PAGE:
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petdrz, Veterinarian
Category: Cat Veterinary
Satisfied Customers: 7246
Experience:  Over 30 years of experience in caring for dogs and cats.
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I recently got my kitty at a shelter. She is approx. 6-8 mos

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I recently got my kitty at a shelter. She is approx. 6-8 mos old, spayed, and I had her front claws removed 2 weeks ago. She was doing fine with her litter box until 4-5 days ago. Since then she has peed on the bathroom rugs 4 times. I sprayed repellant on the floors in both bathrooms, and used a spray I got at the vet's to neutralize the odor. I have closed both doors, and she hasn't peed anywhere else today.She poops in the box,and also has peed there. So she doesn't ALWAYS pee on the rugs. What goes?
Submitted: 6 months ago.
Category: Cat Veterinary
Expert:  petdrz replied 6 months ago.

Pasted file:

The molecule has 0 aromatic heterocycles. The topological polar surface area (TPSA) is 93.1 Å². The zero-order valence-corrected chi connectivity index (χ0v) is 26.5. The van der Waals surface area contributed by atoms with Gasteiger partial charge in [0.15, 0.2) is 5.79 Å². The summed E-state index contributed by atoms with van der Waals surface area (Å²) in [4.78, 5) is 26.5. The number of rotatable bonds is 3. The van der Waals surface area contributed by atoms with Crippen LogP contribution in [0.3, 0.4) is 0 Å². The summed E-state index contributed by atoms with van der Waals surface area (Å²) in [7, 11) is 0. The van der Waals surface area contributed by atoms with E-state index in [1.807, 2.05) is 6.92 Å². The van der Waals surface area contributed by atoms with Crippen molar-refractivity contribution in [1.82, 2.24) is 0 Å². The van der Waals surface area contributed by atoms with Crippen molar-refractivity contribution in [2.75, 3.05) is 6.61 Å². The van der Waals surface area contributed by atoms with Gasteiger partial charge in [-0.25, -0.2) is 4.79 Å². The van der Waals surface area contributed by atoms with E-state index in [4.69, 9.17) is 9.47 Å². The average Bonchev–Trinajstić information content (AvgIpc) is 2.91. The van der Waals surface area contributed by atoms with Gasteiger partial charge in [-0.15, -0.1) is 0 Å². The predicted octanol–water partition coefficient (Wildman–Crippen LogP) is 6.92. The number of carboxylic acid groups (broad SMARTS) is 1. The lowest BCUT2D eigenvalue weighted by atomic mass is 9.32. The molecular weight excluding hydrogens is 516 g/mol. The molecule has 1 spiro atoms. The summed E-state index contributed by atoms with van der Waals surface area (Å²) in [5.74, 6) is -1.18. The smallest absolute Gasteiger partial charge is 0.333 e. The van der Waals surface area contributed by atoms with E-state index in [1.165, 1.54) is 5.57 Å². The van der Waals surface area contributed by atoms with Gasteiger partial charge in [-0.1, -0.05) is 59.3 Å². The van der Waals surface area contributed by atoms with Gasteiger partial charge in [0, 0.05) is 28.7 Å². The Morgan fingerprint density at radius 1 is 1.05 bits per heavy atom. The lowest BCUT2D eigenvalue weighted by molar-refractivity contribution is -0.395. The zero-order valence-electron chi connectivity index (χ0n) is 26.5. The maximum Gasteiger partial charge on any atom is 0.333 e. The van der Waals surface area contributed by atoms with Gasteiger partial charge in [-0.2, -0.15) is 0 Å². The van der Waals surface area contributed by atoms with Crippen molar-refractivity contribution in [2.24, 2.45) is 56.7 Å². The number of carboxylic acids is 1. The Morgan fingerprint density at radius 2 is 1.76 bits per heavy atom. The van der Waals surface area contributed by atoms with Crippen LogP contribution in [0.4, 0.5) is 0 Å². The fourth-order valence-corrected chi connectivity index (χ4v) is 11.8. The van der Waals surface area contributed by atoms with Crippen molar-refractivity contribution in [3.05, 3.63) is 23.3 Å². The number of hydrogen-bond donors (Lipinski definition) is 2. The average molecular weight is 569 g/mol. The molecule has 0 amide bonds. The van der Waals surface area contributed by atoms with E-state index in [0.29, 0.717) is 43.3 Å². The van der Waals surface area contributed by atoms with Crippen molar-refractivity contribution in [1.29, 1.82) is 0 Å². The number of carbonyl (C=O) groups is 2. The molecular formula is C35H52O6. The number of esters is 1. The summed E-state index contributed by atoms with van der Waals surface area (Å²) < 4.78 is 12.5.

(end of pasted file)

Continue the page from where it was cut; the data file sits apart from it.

Hello and thanks for trusting me to help you and Gracie today. I am a licensed veterinarian with over 25 years experience and would be happy work with you. I would definitely start with a thorough physical exam and a urinalysis on Gracie. In a cat of her age and with these symptoms, the odds of a urinary tract infection are very low. When a cat is having any issue that leads to urinary discomfort, they will often associate the litter box with that discomfort and develop a litter box aversion. Urinary discomfort can occur with multiple issue, not just infections, all part of the syndrome referred to as feline lower urinary tract disease (FLUTD). FLUTD is the name given to a set of symptoms from various causes that can affect a cat's urinary system. The causes are varied and the age of the cat partly influences the likelihood of the cause. (ie older cats are more prone to bacterial infections than younger cats). Other common causes include bladder stones, crystals, tumors, and sometimes just inflammation from an unknown cause called feline idiopathic cystitis or FIC (more common in younger cats). The stress of the spay and declaw and the recovery process could certainly have precipitated a flare up of FIC. Unfortunately, they all can show the same symptoms, no matter the cause and all are treated a little differently. It is possible the only symptom that is noted can be blood in the urine and it may only be visible under microscopic examination of the urine. FLUTDidiopathic cystitis Once a medical condition is eliminated, or if she is found to be free of disease, then you can focus on getting her back to the litterbox consistently. The goal is to make the litter boxes the most attractive place in the house and the other spots less attractive. The general rule of thumb is to have one more litter pan than you have cats so if she is your only cat, you should have at least 2 litter pans in the house if not more. You can have 2 of them side by side if need be. Some cats develop a preference of one for stool and one for urine. Maybe try one covered and one uncovered to find her preference. Clumping litters seem to be preferred by most cats because it is soft. It also allows you to keep it cleaner as there shouldn't be a wet bottom. You may need to experiment with different litters, different types of boxes (short sided, tall sided, etc) and different amount of litter in the boxes. You must scoop daily! Cat's are very texture specific so look at the places she is choosing to go. If it is a carpet, you may want to put a piece of scrap carpeting in a litter box for her and slowly add more litter as she starts to use it. There is also a litter box additive called Cat Attract® which works very well. PRECIOUS CAT LITTERS LINK You may have already tried these, but they are suggestions that have helped many of my clients. Litter pan hygiene is key. This is to help with the problem of the inappropriate urine that is more likely a substrate preference or litter box aversion. Next, you want to make the other spots unattractive or unavailable, confinement is one way. Maybe keep her from the places it is occurring if possible as you have been, especially when you are not home, unless that is where the litter pans are. One thing I would suggest is a product called Feliway®. LINK HERE Feliway is a synthetic pheromone that mimics the natural chemicals that a cat secretes. It creates a comforting, reassuring feeling that has a calming effect. It has been shown to decrease urine marking and spraying within 30 days with a 95% success rate. It is also calming to cats in stressful situations such as transport, hospitalization, veterinarian visits, boarding, new environments, pets or people. Feliway® is a product that can be sprayed or used as a room diffuser. It can be purchased through veterinarians and pet stores. I would definitely put a few of these around the house. There are drugs that can be tried, but I would try the other things first. Even if you have to resort to drug therapy for a while, these are changes that should be incorporated at the same time. If it is found to be a problem related to anxiety, there are also supplements that can be used to decrease her anxiety. One is called Zylkene LINK HERE or the other is Solliquin LINK HERE This is a hard subject to cover adequately in a few paragraphs. I am including a link that may give you a few more ideas. Work with your veterinarian who should have experience with this also as this is a very common problem, but can be solved in many cases especially since she is still a young cat. I am also including links to a website that offer suggestions to provide environmental enrichment for indoor cats. This has become a very important subject as we have now identified that many cat behavior and medical disorders stem from the fact that they are confined indoors This "stress" can lead to physical and behavioral problems. Feline house soilingOSU Indoor Pet Initiative I hope this is helpful. Please let me know if you have ANY other questions. My goal is to give you 100% satisfaction and if you are not yet satisfied, please reply so I can clarify for you. My posted replies are for general education only and not meant as a diagnosis. Only after a thorough veterinary examination can a diagnosis for your pet be made and specific treatments be advised or medications be prescribed.Dr Z